– Tenure allows for professors to formulate opinions and arguments contrary to popular opinion without fear of ad hominem reprisal. Human nature contains an element of vindictiveness, and tenure protects professors from those who do not want to argue on the points at hand. Tenure came into being in the U.S., in the nineteenth century, because college donors and trustees sought the removal of professors with whom the donors disagreed. In effect, tenure is democratic because it maintains the rights of an intellectual minority. Tenure respects the idea that there might be a range of solutions to, or explanations for, a problem.
– Tenure protects students from themselves. Human beings, by nature, all display aspects of laziness. We do not like to work, and generally take the easy way out when possible. This vice most certainly extends to students. With tenure, professors are freely able to fight against laziness without fear of being unpopular. While it is not fun to be in a class that demands much, often when those classes are completed a student experiences a great deal of unexpected satisfaction. You hated it and complained about it while in it, but you know you’re stronger for having completed the course. The professor was free to make you work because they didn’t have to worry about your immediate reactions to assignments. Tenure protects you from myopia, from students’ inherent focus on the short-term and grades. Tenure helps you learn.
– Tenure is not a “for life” proposition for professors. Instructors are reviewed; tenure reviews are conducted. Every institution that offers tenure has procedures in place to ensure that students are being protected. Tenure reviews do involve course content, instructional methods, and relations with students and other faculty. If a faculty member is found sufficiently deficient, they are put on notice. If improvements are not made, a professor can be dismissed.
– It is true that professors are slightly more likely to be intellectually “liberal” than the general population, but that is okay and necessary to the endeavor. Higher education involves intense study of the “liberal arts,” no matter one’s specialty – and that study involves sustained engagement with other opinions, a longsuffering tolerance for diverse points of view. Even so-called conservative professors, no matter the type (church-going, political, economic, etc.), are likely to be more intellectually liberal than the general population. This is necessary in order to maintain a diversity of ideas on campus. All instructors have to be patient with the opposition, if for no other reason than to engender that response in turn. Tenure forces students to be patient as well, and this prepares them well for democratic society full of wide-ranging points of view. In sum, higher education experienced under tenured professors fosters the kind of intellectual engagement necessary for the survival of America’s institutions. [Aside: The liberal/conservative split has been covered at this site before.]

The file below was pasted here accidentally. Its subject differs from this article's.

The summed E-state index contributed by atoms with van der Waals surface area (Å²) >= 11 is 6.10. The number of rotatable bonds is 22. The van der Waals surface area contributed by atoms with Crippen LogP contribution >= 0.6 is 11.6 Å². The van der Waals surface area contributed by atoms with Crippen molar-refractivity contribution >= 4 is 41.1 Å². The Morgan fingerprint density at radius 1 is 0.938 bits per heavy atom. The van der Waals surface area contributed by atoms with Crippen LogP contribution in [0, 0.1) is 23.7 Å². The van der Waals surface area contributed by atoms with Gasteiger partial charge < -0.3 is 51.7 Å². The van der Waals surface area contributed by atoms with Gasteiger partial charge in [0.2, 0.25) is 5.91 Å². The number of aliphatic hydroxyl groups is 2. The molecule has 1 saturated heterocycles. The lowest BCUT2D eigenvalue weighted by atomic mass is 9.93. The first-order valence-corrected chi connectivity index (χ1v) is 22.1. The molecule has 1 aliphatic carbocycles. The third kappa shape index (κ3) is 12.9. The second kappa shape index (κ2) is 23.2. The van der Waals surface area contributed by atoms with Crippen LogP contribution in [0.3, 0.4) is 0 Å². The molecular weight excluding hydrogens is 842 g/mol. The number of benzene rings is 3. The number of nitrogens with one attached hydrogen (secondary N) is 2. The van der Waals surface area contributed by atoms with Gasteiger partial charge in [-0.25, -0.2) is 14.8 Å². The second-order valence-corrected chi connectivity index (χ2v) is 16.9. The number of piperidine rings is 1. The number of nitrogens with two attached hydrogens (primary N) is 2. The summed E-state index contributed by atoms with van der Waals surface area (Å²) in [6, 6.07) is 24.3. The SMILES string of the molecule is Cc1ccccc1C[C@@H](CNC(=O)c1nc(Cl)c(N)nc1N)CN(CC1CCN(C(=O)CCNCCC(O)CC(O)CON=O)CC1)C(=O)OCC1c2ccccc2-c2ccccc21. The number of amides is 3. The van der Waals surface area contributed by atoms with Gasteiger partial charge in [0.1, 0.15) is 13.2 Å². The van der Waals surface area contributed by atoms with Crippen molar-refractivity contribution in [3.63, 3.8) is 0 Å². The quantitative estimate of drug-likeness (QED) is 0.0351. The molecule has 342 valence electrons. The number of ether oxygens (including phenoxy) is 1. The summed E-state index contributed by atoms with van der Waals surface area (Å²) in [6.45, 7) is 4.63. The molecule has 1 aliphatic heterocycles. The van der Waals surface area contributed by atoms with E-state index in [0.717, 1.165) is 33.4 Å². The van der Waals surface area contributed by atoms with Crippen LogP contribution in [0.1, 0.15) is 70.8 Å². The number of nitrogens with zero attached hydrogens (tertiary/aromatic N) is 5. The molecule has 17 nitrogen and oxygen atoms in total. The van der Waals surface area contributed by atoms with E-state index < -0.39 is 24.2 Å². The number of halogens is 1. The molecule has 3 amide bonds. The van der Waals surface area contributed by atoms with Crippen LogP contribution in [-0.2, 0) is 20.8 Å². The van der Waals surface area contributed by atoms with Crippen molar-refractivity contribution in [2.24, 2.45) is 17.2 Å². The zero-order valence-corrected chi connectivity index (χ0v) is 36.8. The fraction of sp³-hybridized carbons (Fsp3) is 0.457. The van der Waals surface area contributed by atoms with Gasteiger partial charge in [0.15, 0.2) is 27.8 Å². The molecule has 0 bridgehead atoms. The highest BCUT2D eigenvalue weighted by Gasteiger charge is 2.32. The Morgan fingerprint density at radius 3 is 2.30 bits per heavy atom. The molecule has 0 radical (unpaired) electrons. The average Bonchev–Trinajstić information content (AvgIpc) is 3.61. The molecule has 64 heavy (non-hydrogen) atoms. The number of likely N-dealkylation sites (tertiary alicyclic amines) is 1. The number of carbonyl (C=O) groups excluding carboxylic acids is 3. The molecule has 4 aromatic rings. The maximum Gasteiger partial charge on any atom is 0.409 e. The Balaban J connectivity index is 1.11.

– There are and always have been conservative tenured professors. Some are conservative in terms of teaching methodology, and others by politics, economics, or social views. This group does not always get the publicity that liberal professors do, but they nevertheless exist. Conservative professors, by nature, often do not express their political and social opinions in class: it’s not traditional! In fact they existed for decades on American campuses: they repressed Marxist opinion, for instance, from the 1930s to the 1960s. Just like some are advocating today, in terms of bucking the establishment, it was liberal students in the 1960s that fought the conservative establishment on campus. But any student who for a moment reflects on their classroom experiences knows this to be true. Do you like your conservative professors any more than your so-called liberal teachers? Perhaps their classes feel more comfortable, and that comfort allows you to focus on the content: you really learn something. But maybe you liked the liberal ones more. For instance, in terms of teaching methodology their classes may have been different, less focused on traditional content and methods. Or you might have liked the politically liberal professors better for the classroom energy; their opinions raised your hackles and the class seemed free-wheeling, or just less stodgy.

In sum, students need to experience all kinds of opinions and teaching methods. This is practice for the fact that there is never just one way to see or do things. If things are out of balance today, in terms of politics and tenure, it was not always so – and will not always be so.

Is it true that institutions could be more careful in awarding tenure? Yes. Is it true that some tenured instructors are snobs and elitists? Absolutely. Is it true that some tenured professors get complaisant? Sure. Is it probably true that currently the number of liberal tenured professors outnumber those who are conservative? Perhaps.